Friday, September 30, 2011
I have a question for you today. Why do we like vintage? This might seem a little strange coming from me because, if you are kind enough to be a regular visitor here, you'll know that I love (almost) all things vintage. But lately I have been thinking about why I love it. Is it purely aesthetic? I like the look of the clothes, the interiors therefore I like vintage? Yes, that's part of it. Do I think that there is perhaps something missing today, some social and cultural niceties that have fallen by the wayside over the years without being adequately replaced? Yes, that's part of it too. Is it because it appears to have been a slightly simpler life 'back in the day', one in which everyone knew what was expected of them, with fewer shades of grey? Yes, perhaps a little. Is it just straight-out nostalgia, given that, as an historian I have an in-built predilection for the past? Yes, certainly. But is there something else? And, more than that, what is the appeal of vintage to society at large?
Because when you peel away the doilies, the pastel colours and the layers of tulle, the past - and by this I am referring in this instance to the 1950s - 1970s - was not always a very good place to be - especially for a woman. The prevailing media (and so, society) often portrayed you as, by turn, vain, stupid and interested only in (and interesting only for) your appearance. Knowing what was expected of you in fact gave you few options - many professions were not open to women and their ultimate goal was (whether they liked it or not) to marry and have children. My mum, who was a teenager in the 50s and began her professional life in 60s, has wondered why Madmen has been feted to the extent that it has, because, as she puts it, "I remember those times." And, by implication, what they were really like.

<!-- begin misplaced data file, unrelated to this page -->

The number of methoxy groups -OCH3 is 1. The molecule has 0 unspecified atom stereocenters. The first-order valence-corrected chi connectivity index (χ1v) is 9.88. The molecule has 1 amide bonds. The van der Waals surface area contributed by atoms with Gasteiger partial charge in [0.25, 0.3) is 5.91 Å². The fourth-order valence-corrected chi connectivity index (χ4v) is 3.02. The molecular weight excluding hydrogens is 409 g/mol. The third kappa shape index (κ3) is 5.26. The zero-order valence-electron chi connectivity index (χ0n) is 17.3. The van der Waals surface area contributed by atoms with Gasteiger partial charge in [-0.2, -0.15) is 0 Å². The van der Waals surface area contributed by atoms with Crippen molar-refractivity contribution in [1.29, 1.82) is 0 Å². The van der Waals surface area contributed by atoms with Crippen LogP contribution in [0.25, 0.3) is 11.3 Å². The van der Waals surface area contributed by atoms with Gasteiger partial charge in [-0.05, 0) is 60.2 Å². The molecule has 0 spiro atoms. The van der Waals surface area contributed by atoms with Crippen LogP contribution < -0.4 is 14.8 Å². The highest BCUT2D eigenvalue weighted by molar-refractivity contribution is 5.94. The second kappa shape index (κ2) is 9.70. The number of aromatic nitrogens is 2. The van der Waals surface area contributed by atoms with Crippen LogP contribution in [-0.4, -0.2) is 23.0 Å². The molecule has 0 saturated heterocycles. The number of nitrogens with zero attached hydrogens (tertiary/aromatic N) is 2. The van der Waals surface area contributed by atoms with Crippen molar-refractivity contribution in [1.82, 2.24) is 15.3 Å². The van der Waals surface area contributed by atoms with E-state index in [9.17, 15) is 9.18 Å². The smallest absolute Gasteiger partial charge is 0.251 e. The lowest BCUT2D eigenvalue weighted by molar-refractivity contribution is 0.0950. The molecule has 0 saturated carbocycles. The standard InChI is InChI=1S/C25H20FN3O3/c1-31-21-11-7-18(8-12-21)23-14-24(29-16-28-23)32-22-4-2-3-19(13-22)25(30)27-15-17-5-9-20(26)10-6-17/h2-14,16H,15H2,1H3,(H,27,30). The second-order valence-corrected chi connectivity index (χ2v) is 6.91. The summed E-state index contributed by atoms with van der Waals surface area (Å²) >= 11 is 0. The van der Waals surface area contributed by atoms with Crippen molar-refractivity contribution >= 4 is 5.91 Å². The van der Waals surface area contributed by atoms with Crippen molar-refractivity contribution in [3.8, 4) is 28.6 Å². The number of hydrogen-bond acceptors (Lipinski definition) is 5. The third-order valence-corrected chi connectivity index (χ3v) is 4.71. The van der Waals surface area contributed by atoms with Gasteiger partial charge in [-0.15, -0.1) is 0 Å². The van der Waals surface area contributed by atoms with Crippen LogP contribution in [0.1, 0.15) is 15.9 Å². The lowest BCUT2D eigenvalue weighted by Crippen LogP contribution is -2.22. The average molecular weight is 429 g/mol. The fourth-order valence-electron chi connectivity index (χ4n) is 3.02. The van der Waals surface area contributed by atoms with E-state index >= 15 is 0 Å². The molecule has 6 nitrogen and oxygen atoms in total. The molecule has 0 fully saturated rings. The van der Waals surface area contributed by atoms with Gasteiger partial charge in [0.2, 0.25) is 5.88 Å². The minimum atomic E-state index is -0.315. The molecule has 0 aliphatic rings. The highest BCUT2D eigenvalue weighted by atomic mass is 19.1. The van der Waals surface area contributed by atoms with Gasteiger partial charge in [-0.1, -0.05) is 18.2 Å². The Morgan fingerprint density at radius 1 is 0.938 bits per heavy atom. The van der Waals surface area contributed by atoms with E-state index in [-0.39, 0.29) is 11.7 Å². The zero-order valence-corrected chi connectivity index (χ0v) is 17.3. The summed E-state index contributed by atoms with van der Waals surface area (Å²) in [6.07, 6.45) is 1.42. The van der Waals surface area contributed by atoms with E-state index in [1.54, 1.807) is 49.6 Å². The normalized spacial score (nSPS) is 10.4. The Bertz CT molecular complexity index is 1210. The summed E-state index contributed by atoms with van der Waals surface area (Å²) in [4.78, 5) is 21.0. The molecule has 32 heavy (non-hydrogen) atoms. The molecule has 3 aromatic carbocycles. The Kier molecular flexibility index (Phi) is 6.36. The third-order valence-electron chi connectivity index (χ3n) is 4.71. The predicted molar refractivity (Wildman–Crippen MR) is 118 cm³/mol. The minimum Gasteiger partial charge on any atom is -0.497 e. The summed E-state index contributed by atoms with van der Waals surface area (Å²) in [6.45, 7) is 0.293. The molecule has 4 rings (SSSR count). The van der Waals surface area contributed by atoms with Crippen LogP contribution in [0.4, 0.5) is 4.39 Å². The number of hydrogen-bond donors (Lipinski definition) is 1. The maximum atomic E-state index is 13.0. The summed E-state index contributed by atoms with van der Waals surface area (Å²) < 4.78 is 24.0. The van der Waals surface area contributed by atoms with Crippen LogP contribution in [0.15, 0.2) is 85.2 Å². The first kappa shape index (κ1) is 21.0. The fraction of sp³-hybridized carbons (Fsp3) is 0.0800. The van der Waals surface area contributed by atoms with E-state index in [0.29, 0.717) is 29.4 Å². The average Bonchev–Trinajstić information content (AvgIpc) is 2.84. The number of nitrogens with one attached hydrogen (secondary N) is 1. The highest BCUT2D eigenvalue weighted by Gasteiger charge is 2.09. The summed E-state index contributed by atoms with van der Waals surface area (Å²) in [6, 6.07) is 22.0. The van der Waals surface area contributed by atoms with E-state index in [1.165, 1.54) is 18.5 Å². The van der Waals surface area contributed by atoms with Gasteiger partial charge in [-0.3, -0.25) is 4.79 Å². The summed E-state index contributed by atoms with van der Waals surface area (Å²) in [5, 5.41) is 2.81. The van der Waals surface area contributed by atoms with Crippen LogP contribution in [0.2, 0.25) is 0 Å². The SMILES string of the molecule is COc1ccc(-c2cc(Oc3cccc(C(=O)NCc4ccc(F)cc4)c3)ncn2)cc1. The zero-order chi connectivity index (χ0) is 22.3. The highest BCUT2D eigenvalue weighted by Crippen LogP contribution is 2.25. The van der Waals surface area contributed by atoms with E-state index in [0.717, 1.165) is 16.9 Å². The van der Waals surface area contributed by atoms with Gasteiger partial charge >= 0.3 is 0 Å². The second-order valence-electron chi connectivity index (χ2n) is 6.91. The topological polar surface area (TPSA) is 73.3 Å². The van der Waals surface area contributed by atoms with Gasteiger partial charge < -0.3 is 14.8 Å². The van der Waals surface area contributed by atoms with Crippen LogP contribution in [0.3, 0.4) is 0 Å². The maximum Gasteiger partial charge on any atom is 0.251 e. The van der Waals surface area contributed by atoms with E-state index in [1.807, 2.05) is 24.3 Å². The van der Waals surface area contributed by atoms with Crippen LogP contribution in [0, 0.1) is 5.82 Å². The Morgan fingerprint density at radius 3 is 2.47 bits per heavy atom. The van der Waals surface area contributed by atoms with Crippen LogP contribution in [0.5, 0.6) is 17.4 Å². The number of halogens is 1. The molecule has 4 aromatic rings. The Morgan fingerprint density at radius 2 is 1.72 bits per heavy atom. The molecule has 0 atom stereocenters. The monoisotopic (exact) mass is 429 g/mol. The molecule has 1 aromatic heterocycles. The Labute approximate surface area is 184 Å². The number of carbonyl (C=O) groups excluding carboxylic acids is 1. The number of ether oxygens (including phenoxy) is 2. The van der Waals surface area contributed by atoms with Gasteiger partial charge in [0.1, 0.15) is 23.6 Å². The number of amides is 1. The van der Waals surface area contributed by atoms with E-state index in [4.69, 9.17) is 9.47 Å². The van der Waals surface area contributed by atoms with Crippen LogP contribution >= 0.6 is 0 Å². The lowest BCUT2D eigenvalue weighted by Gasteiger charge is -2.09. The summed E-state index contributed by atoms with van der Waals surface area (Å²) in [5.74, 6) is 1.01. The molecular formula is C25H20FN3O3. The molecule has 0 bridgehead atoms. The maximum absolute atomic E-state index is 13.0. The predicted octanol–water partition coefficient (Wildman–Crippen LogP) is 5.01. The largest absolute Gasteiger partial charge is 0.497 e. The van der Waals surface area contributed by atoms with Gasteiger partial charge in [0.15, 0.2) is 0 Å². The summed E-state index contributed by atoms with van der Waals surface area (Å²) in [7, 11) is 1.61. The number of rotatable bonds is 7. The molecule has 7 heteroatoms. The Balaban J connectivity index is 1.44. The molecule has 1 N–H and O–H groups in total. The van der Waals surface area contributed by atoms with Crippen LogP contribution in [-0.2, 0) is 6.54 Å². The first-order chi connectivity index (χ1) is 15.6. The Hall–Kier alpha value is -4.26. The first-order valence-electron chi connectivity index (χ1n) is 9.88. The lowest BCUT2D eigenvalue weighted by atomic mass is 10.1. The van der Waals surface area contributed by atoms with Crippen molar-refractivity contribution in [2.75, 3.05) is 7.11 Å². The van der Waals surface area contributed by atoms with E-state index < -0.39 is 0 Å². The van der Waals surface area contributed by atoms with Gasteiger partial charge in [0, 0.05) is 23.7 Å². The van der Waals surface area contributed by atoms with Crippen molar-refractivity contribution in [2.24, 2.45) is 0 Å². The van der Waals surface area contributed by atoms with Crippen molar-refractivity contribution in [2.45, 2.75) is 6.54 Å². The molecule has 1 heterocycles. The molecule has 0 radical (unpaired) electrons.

In Madmen, as they themselves put it, women are either 'a Marilyn or a Jackie' - that is, a mistress or a wife (or, if you will, a madonna or a whore). The writers of the series would no doubt suggest that they put this forward as evidence of attitudes in the past and yet we as viewers rejoice when Peggy Olsen sheds her serious, 'mousy' look for something more fashionable and so succeeds.
Joan Holloway, as the red-headed 'Marilyn' character, is lauded for her 'womanly curves' and her sexualised image.
And we adore Betty Draper for her portrayal of an unhappy but nonetheless perfectly dressed suburban housewife.
So what is it that we - as viewers, as fans of vintage, as society - are hailing here? All of these women are praised - and not just within the confines of the show's plot - for their appearance, irrespective of the restriction and anguish that that appearance - both inwardly and outwardly - may cause. There is some symbolic suggestion of that in the show, when in one episode we see all three characters struggling into the corsets, stockings and almost bullet-proof-looking bras that allow them to present this 'face' everyday. So what, overall, are we praising when we praise vintage? Are we overlooking the considerable negativity of many aspects of it or are we still unaware that there is any negative there at all?
* For a clue on the title of this blog, take a look at http://www.youtube.com/watch?v=R2bLNkCqpuY